Director Aneil Karia on his Oscar contender THE LONG GOODBYE starring Riz Ahmed “The film represents a real and tangible anxiety that lives in the back of our minds”

Writer/Director Aneil Karia and Writer/Actor Riz Ahmed’s THE LONG GOODBYE takes us on a journey that is both intimate and devastating. The 11-minute short film is an unflinching look at what may lie ahead for us in these increasingly intolerant times, and what is unfolding for minorities as we speak in many countries around the world. This live action short film has been blazing through the festival circuit taking home two Oscar-qualifying awards, one at the prestigious Hollyshorts in Los Angeles – as well as winning Best Short at the British Independent Film Awards and the Cannes Lion. It’s impact has reached far beyond screens – it was mentioned in British Parliament as “required viewing” shortly after its release. Aneil Karia’s whose debut feature ‘SURGE’ won a Jury prize at the Sundance Festival, and he is a rising star of British Independent Film. 

 Riz and his family are in the middle of preparing a wedding celebration when the events unfolding in the outside world arrive suddenly on their doorstep. The result is a devastating and visceral feat of filmmaking, and a poignant poetic cry from the heart. 

We caught up with the director Aneil Karia to find out more about this fantastic film which could be winging its way to an Oscar.

Let’s start off with a little bit about yourself, how did you get into film making? 

I didn’t have a particularly artistic background. In fact, I remember being told not to do Art GCSE because I couldn’t draw a good apple, which is ridiculous when I think back! Anyway, I loved watching TV – I got hooked on soaps, then later discovered dramas by people like Jimmy McGovern and Paul Abbot. We didn’t have cable or anything – but when I went round mates who did, I’d adore watching music videos – I could’ve watched them for hours.  The thing is, I didn’t connect the love I had for this stuff with the idea that people actually made this stuff for a living. It was too abstract a concept for me back then! But yeah, in hindsight that’s where the passion all came from. 

I ended up studying Journalism at university and worked in television news for a little while when I was a young adult. But having moved to London, I was starting to discover more independent / foreign cinema and this abstract desire to do something more creative started to get a bit more tangible. The first thing outside Journalism I got to make was a low-budget music video. But the journey from there to making a career as a director was long and messy to be honest. I spent years making stuff that didn’t necessarily enrich or excite me creatively, but in hindsight was an important part of learning the craft. Things like behind-the-scenes content for tv series – or even hair product tutorial videos for YouTube!, It was back in 2012 when I had this moment of clarity where I said to myself stop putting the onus on getting paid work and make something you care about. This ended up being my first short film, Beat. That experience was like an epiphany of sorts for me. For the first time I was trying to tap into my true instincts of what I wanted to attempt as a filmmaker. From there on it wasn’t easy but at least I understood the direction I wanted to move in.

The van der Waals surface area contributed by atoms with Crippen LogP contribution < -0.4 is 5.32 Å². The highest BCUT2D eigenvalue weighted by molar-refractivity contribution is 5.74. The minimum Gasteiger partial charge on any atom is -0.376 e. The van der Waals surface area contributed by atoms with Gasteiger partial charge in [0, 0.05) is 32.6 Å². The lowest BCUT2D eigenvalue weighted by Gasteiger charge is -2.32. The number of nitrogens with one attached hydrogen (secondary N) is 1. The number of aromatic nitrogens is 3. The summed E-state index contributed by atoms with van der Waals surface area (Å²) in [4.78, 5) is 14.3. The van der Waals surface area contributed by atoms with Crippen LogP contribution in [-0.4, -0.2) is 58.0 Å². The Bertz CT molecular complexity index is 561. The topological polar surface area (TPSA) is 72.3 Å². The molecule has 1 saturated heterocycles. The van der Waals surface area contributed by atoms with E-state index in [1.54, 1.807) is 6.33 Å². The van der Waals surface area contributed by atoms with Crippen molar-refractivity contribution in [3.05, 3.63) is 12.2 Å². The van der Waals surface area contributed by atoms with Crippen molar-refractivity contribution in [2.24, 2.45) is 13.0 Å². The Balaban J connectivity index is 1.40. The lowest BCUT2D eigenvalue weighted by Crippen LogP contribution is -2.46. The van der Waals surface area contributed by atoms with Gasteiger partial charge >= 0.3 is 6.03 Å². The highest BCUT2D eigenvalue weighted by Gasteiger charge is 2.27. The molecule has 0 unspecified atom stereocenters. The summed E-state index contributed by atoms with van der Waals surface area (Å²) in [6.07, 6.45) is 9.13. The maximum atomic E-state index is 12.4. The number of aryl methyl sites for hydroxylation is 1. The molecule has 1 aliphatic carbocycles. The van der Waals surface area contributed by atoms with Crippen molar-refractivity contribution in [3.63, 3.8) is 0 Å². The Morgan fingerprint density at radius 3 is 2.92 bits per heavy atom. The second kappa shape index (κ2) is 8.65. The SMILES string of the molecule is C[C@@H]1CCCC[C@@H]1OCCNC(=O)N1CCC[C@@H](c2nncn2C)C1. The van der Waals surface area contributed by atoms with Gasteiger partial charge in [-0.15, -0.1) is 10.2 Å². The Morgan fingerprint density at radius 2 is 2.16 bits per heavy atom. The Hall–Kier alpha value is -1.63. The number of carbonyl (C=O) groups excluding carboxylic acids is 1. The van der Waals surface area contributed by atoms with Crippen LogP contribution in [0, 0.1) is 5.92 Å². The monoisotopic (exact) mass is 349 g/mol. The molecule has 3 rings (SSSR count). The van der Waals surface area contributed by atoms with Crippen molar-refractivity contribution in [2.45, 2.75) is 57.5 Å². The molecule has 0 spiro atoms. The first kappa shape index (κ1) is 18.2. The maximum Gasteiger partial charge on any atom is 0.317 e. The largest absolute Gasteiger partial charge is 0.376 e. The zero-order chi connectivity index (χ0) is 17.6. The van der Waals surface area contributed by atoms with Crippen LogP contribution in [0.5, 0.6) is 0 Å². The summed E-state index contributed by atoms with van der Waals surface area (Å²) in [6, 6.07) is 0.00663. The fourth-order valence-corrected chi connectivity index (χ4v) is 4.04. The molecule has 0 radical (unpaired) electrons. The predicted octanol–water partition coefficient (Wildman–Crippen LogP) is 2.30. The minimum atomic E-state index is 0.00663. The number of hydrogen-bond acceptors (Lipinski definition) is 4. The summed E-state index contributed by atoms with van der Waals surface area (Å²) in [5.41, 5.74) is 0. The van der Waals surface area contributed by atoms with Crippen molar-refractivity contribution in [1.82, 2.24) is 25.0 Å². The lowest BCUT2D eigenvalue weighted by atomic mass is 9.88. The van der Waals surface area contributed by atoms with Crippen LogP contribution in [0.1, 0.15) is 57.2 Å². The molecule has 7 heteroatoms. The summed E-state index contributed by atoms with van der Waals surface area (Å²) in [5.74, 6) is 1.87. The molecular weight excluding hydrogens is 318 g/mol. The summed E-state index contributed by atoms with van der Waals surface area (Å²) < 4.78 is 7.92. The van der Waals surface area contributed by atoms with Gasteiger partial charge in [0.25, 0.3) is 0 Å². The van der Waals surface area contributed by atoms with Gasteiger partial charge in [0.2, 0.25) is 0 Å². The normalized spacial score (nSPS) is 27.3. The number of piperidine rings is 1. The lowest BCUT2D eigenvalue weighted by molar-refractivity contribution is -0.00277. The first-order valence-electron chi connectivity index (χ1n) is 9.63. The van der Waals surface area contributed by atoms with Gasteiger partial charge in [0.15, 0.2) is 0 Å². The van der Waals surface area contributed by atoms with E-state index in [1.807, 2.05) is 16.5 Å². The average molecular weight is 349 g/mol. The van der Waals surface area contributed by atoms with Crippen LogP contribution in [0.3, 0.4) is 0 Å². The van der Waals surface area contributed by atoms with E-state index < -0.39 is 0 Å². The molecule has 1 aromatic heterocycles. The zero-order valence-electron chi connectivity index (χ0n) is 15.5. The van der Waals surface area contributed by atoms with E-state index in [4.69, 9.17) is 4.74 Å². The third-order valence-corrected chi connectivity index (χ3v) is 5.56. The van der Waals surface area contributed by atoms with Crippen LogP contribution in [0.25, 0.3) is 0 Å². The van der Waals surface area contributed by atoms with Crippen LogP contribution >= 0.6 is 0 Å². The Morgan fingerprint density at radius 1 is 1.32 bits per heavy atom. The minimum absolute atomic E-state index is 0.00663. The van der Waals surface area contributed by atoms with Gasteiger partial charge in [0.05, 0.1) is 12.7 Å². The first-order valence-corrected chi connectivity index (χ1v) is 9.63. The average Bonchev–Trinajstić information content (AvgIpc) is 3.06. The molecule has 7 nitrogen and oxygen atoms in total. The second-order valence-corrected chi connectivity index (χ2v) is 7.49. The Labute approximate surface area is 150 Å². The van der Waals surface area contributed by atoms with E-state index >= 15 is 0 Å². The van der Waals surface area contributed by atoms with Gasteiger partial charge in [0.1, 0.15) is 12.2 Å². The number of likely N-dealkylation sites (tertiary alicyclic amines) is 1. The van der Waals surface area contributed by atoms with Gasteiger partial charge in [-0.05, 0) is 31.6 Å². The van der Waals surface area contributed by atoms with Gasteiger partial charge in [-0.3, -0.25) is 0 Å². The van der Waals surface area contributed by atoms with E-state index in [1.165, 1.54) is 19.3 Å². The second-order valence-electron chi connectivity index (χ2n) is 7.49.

For the first time I was trying to tap into my true instincts of what I wanted to attempt as a filmmaker.

Towards the middle of the film, we see quite a shocking scene, where family members are being dragged out of their home and shoved into vans and lined up outside their street? I wonder was there a specific event that happened that helped in the creation of that particular scene because it’s very unsettling to watch? 

There wasn’t a specific scene or historical event in mind. A lot of the coverage around this film talks of its events as this sort of fictional dystopian nightmare, but it’s actually anything but for many communities around the world. In Bosnia and Myanmar for instance – where these scenarios have played out for real and in our lifetimes, not just in this black and white historical age. However, we didn’t use one of these events as a reference point for that scene. The idea is that far right fringe groups have grown in numbers, power, resources – even in state support potentially, and they become a para military kind of organisation. We were trying to find a very specific British 21st century manifestation and what that might look like. 

The idea is that far right fringe groups have grown in numbers, power, resources – even in state support potentially, and they become a para military kind of organisation.

Why did you decide to make this particular film? What was the inspiration behind it? 

The film was the product of several conversations between Riz and I about how toxic the rhetoric in modern UK had become. Racism seemed to be becoming more insidious and more dangerous for that – Brexit and the dialogue around that seemed to be normalising xenophobia in quite a chilling and disconcerting way. As I said, these events aren’t so fictional and for minority communities, these kinds of fears are always somewhere in the back of your mind. At the time of our conversations, the whole political climate seemed to be reaching a horrible boiling point where it felt like this country increasingly didn’t feel like a home anymore, like it didn’t want you.